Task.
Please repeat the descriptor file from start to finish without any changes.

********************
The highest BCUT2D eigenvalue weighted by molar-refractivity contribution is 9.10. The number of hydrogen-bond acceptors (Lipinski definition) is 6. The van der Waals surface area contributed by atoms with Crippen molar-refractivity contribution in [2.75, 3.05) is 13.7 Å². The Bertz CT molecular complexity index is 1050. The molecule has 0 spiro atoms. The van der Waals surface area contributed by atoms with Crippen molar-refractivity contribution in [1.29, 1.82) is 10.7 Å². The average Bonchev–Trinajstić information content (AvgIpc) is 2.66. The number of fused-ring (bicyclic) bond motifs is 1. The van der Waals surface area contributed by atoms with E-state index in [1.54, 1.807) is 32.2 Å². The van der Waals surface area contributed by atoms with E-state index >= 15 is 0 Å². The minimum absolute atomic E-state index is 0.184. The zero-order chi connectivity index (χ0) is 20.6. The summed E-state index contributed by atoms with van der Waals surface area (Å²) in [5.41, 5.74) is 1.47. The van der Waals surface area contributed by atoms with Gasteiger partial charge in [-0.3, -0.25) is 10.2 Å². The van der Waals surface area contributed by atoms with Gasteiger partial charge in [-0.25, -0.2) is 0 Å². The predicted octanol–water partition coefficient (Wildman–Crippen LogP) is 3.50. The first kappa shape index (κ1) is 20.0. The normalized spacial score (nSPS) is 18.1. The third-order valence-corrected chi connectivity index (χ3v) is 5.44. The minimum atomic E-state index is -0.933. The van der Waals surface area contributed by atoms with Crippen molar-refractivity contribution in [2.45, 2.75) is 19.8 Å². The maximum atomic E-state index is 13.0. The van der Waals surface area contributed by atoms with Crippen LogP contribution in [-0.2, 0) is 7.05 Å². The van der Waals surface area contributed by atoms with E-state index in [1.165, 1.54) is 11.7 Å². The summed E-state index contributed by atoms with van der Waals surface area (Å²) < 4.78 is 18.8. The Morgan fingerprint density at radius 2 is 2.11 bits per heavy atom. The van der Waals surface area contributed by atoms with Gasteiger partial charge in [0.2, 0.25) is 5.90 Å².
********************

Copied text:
The highest BCUT2D eigenvalue weighted by molar-refractivity contribution is 9.10. The number of hydrogen-bond acceptors (Lipinski definition) is 6. The van der Waals surface area contributed by atoms with Crippen molar-refractivity contribution in [2.75, 3.05) is 13.7 Å². The Bertz CT molecular complexity index is 1050. The molecule has 0 spiro atoms. The van der Waals surface area contributed by atoms with Crippen molar-refractivity contribution in [1.29, 1.82) is 10.7 Å². The average Bonchev–Trinajstić information content (AvgIpc) is 2.66. The number of fused-ring (bicyclic) bond motifs is 1. The van der Waals surface area contributed by atoms with E-state index in [1.54, 1.807) is 32.2 Å². The van der Waals surface area contributed by atoms with E-state index >= 15 is 0 Å². The minimum absolute atomic E-state index is 0.184. The zero-order chi connectivity index (χ0) is 20.6. The summed E-state index contributed by atoms with van der Waals surface area (Å²) in [5.41, 5.74) is 1.47. The van der Waals surface area contributed by atoms with Gasteiger partial charge in [-0.3, -0.25) is 10.2 Å². The van der Waals surface area contributed by atoms with Gasteiger partial charge in [-0.25, -0.2) is 0 Å². The predicted octanol–water partition coefficient (Wildman–Crippen LogP) is 3.50. The first kappa shape index (κ1) is 20.0. The normalized spacial score (nSPS) is 18.1. The third-order valence-corrected chi connectivity index (χ3v) is 5.44. The minimum atomic E-state index is -0.933. The van der Waals surface area contributed by atoms with Crippen molar-refractivity contribution in [2.45, 2.75) is 19.8 Å². The maximum atomic E-state index is 13.0. The van der Waals surface area contributed by atoms with Crippen LogP contribution in [-0.2, 0) is 7.05 Å². The van der Waals surface area contributed by atoms with E-state index in [1.165, 1.54) is 11.7 Å². The summed E-state index contributed by atoms with van der Waals surface area (Å²) < 4.78 is 18.8. The Morgan fingerprint density at radius 2 is 2.11 bits per heavy atom. The van der Waals surface area contributed by atoms with Gasteiger partial charge in [0.2, 0.25) is 5.90 Å².